Signs of Cherokee Culture: Sequoyah's Syllabary in Eastern Cherokee Life

Signs of Cherokee Culture: Sequoyah's Syllabary in Eastern Cherokee Life

Signs of Cherokee Culture: Sequoyah's Syllabary in Eastern Cherokee Life

Signs of Cherokee Culture: Sequoyah's Syllabary in Eastern Cherokee Life


Based on extensive fieldwork in the community of the Eastern Band of Cherokee Indians in western North Carolina, this book uses a semiotic approach to investigate the historic and contemporary role of the Sequoyan syllabary--the written system for representing the sounds of the Cherokee language--in Eastern Cherokee life.

The Cherokee syllabary was invented in the 1820s by the respected Cherokee Sequoyah. The syllabary quickly replaced alternative writing systems for Cherokee and was reportedly in widespread use by the mid-nineteenth century. After that, literacy in Cherokee declined, except in specialized religious contexts. But as Bender shows, recent interest in cultural revitalization among the Cherokees has increased the use of the syllabary in education, publications, and even signage.

Bender also explores the role played by the syllabary within the ever more important context of tourism. (The Eastern Cherokee Band hosts millions of visitors each year in the Great Smoky Mountains.) English is the predominant language used in the Cherokee community, but Bender shows how the syllabary is used in special and subtle ways that help to shape a shared cultural and linguistic identity among the Cherokees. Signs of Cherokee Culture thus makes an important contribution to the ethnographic literature on culturally specific literacies.


Why Study Cherokee Literacy?

This book is about much more than literacy. Literacy provides our entry point into a wider world of contemporary Cherokee linguistic and social practice. Because the Cherokee language has its own unique, indigenously developed syllabary, Cherokee literacy teaches us something important about Cherokee modes of communication and selfexpression while enriching our cross-cultural understanding of what it means to read and write.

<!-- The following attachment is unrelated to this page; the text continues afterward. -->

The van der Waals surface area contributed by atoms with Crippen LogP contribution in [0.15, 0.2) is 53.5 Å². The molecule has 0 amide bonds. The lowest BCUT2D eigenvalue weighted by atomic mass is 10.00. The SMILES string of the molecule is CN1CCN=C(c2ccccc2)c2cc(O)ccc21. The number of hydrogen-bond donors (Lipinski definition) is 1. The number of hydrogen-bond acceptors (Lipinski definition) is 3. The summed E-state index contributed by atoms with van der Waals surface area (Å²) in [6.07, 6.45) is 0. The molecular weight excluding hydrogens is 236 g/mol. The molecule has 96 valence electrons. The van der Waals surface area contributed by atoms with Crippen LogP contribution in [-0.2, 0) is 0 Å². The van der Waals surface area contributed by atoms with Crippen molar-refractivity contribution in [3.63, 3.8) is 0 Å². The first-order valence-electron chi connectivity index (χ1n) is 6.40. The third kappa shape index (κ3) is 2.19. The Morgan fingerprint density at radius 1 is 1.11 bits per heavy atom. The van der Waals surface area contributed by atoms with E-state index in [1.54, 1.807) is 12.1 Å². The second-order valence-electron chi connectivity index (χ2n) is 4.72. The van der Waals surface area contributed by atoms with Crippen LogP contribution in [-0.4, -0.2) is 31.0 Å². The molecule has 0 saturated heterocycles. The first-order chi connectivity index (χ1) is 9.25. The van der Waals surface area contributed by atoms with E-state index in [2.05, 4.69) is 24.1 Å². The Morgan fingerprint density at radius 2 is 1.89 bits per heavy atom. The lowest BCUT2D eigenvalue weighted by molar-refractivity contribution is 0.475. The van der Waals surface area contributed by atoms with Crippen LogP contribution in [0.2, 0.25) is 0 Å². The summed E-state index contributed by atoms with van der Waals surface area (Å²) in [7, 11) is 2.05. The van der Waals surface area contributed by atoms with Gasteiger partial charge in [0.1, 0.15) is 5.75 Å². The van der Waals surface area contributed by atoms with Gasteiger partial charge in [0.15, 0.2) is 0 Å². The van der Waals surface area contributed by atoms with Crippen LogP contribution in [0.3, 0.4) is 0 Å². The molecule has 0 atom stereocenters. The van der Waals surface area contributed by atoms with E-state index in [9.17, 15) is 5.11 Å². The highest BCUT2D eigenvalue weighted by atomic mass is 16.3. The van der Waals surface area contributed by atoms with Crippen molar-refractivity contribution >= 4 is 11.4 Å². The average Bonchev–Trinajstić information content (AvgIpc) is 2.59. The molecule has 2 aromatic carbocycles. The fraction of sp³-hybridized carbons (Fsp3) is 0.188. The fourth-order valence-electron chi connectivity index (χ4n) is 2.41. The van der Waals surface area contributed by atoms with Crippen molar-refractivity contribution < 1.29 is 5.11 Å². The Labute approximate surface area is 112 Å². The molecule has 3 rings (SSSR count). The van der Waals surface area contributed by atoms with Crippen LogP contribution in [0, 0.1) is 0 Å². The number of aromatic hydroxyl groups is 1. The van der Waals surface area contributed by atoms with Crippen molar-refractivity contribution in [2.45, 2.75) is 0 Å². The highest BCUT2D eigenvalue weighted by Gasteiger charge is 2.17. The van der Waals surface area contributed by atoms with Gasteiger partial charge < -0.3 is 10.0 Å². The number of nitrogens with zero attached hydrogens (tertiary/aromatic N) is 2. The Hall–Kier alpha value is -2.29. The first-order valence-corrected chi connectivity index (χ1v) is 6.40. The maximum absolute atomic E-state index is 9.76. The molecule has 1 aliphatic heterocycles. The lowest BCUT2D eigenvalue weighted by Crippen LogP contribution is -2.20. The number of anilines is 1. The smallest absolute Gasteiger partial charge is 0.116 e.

Three important arguments emerge as central to this book. First, although most Eastern Cherokees are not literate in the syllabary in the conventional sense, the syllabary plays an extremely meaningful role in contemporary Cherokee life through its broader semiotic functioning. Second, because the syllabary has been such a potent and polyvalent symbol since its invention, because it has been taken to represent both adoption and rejection of the dominant society’s values and practices, and because it plays an important part in Eastern Cherokee self-representation through tourism and in other contexts, the syllabary is an excellent vehicle for the study of relationships between this community and the mainstream U.S. culture. Finally, the community’s beliefs about the Cherokee syllabary, some articulated and some presupposed, shape usage of the syllabary in culturally specific and meaningful ways, demonstrating clearly that not all literacies are alike.

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